• The engineering "presumption" is that the color standard equals the Operating System's default color space (sRGB) for display on sRGB-compliant devices. Of course, that presumption is correct and accurate only when the Monitor RGB "matches" sRGB — and most Monitor Spaces do not "match" sRGB — but the current default standard profile is sRGB because that's how the Windows and recent Apple operating systems (10.7, 10.8) and the Internet are being developed.

Example to illustrate my "Pass Through" point (use a color-managed Web browser like Safari). Some Windows PC browsers and all unmanaged browsers will "match" the Tagged and Untagged rollovers to the background color because all three elements are based on one Color Space (sRGB), but the color will only display "accurately" on the elements that are being fully color managed (ie, sRGB profile is Applied and Converted to the Monitor Profile). This will be extremely confusing until you understand the simple basic concepts at work — then a light bulb will turn on and this example will make it super easy to observe what's happening inside your test browsers (how they react to Default Color Spaces and embedded Profiles):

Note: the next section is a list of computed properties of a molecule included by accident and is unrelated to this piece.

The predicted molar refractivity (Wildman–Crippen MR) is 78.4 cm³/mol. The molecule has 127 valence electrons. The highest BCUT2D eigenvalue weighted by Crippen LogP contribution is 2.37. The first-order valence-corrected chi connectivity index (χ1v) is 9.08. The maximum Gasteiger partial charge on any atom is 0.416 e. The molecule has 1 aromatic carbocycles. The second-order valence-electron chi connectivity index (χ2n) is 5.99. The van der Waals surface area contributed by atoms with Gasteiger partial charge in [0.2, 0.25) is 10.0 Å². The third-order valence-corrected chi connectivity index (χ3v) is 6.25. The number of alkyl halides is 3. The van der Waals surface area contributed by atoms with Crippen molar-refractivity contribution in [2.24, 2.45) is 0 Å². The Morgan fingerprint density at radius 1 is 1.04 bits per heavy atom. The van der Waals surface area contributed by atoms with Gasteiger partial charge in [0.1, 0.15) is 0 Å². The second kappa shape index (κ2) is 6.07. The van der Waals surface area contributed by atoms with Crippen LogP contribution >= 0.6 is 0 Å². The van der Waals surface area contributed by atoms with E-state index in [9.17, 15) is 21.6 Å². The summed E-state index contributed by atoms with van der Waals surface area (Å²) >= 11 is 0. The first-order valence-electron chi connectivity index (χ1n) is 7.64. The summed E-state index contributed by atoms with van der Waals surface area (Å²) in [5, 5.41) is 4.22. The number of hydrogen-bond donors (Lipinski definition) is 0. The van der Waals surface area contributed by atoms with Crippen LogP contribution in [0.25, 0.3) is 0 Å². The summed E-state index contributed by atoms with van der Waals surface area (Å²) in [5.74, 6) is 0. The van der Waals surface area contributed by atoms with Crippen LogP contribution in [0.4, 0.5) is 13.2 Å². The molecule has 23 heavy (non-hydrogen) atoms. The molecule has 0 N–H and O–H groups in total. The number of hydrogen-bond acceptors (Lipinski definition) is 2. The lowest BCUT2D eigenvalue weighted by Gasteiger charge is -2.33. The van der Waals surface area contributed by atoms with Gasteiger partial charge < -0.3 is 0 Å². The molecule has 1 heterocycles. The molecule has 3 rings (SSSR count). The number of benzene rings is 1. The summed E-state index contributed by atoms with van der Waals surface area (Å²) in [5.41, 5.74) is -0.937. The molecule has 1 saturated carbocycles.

HEX COLOR

COLOR CONSISTENCY vs. COLOR ACCURACY

A real problem for Web designers and color-managed Web browsers is mixing tagged and untagged color where the graphic background needs to "match" or blend seamlessly into an HTML background color. The choice really boils down to designing Web pages for color consistency or color accuracy (Firefox with its "Full Color Management" enabled achieves both)....

  • The above HTML box is filled with Hex-specified AF641E color — in most if not all Web browsers the Hex color is being sent straight to the monitor unaltered (except Firefox with its "Full Color Management" enabled).
  • The Photoshop logo backgrounds are filled with the exact same AF641E.
  • The tagged and untagged pixel-based logo graphics are identical except one has an embedded sRGB profile and the other had its profile stripped for this example.
  • The untagged logo RGB numbers are being sent straight to the monitor unaltered in most if not all Web browsers (except Firefox with its "Full Color Management" enabled).